December 15, 2005 | By: Laura Skillman
LOUISVILLE, Ky.

Kentucky’s livestock sector enjoyed strong markets again in 2005, helping to keep the state’s farm economy steaming forward. The upcoming year also looks to be a good one for the state’s horse, poultry, cattle, swine and goat producers.

Consumer demand and trade have been key factors in impacting the state’s livestock prices, said Lee Meyer, agricultural economist with the University of Kentucky College of Agriculture. This year has been a profitable one for many in the meat industry. Retail prices are high by historical standards and demand continues to be strong.

“Typically when you see high prices, consumption is going to come down. But we haven’t seen that situation,” Meyer told attendees at the annual outlook conference conducted by UK agricultural economists at the Kentucky Farm Bureau Convention. “The leading factor is the increase in chicken consumption and poultry production across the board. We are seeing record levels of consumption there, and that’s been a positive factor for western Kentucky and the growers in that part of the state.”

More meat will continue to come on the market, driven by chicken, but strong prices will continue along with slightly higher retail prices, he said.

The broiler industry expanded by 4 percent in 2005 and is expected to continue to expand 3 percent annually for the long term. In Kentucky’s broiler industry, the expansion appears to be taking place with existing growers and is pushing processing capacity, Meyer said. Prices are expected to remain steady in 2006. 

The poultry industry represents 20 percent of the state’s total farm cash receipts, ranking second only to horses. Cattle also make up an important portion of the state’s farm economy at $652 million or 15 percent of total cash receipts in 2005.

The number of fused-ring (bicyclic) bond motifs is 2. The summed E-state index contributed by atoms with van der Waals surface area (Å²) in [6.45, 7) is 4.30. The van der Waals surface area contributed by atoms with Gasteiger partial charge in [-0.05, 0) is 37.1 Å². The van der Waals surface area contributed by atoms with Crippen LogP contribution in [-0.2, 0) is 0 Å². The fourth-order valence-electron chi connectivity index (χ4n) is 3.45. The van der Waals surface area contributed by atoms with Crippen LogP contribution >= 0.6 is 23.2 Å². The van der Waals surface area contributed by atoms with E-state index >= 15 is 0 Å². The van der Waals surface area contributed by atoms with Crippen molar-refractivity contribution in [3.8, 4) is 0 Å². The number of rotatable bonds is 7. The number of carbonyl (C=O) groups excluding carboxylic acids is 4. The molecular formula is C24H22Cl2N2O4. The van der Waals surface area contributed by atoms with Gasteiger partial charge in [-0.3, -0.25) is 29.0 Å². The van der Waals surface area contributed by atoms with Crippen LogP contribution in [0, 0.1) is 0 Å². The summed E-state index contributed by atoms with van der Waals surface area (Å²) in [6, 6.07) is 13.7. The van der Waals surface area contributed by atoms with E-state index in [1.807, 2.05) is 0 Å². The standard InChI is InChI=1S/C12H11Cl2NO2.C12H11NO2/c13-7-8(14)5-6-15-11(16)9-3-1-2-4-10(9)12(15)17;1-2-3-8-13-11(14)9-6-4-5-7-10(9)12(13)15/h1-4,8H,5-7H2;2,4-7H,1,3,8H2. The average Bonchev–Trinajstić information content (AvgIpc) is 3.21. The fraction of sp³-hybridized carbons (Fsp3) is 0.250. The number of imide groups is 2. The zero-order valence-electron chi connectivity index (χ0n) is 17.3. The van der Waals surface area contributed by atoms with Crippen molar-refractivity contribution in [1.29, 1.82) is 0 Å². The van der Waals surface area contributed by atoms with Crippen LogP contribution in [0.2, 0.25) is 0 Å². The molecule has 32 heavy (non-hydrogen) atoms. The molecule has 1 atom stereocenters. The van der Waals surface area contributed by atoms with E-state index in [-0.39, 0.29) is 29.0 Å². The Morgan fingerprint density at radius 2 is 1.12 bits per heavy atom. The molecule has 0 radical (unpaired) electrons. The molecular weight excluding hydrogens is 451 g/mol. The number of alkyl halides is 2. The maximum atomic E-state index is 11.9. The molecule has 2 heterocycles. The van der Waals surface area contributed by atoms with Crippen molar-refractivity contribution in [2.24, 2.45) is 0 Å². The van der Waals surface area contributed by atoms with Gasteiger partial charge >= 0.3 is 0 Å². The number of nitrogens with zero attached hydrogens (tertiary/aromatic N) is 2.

Strong feedlot demand raised prices for feeder cattle above expectations for 2005, Meyer said. Beef production is expected to increase 2 to 4 percent in 2006 amid continued strong demand. Slaughter cattle prices will drop some in the coming year but will remain profitable as will the prices for feeder cattle. Feed costs will also continue to remain low.

The cattle industry is in an expansion mode, which will mean tighter supplies of feeder cattle until 2007 with increasing beef supplies expected by 2008-09. 

“Unlike past cycles when we saw a decline in demand, this time we are going to be adding more beef to the market but with increasing demand and that is probably going to change the face of this cycle when it comes to prices,” Meyer said. “We look for prices to be down but still profitable for the next two to three years.”

The impact of the Japanese market reopening to American beef will have very little impact on trade in the coming months, he said. The country will have to work to regain that market from other countries and convince Japanese consumers that U.S. beef is a quality product. 

Kentucky is the fifth-largest goat producer in the country with an estimated 63,500 animals. This industry is relatively new to the state but appears to be maturing. Modest expansion is likely to continue, Meyer said. Prices have increased nationally, and in Kentucky, thanks to special and graded sales supported by the Kentucky Department of Agriculture, prices have improved relative to other states. Prices are expected to remain strong in 2006.

Hog production in the United States will continue to expand in 2006 and Kentucky’s production declines have ended, which is a positive factor, he said. Prices dropped slightly in 2005 but remained profitable and are expected to remain profitable into 2006. Exports are a key factor for the industry, with the United States exporting 13 percent of its pork while importing only 5 percent. As long as it stays that way it is a positive factor, he said.

Contact: 

Writer: Laura Skillman 270-365-7541 ext. 278

Contact: Lee Meyer, (859) 257-7272 ext. 228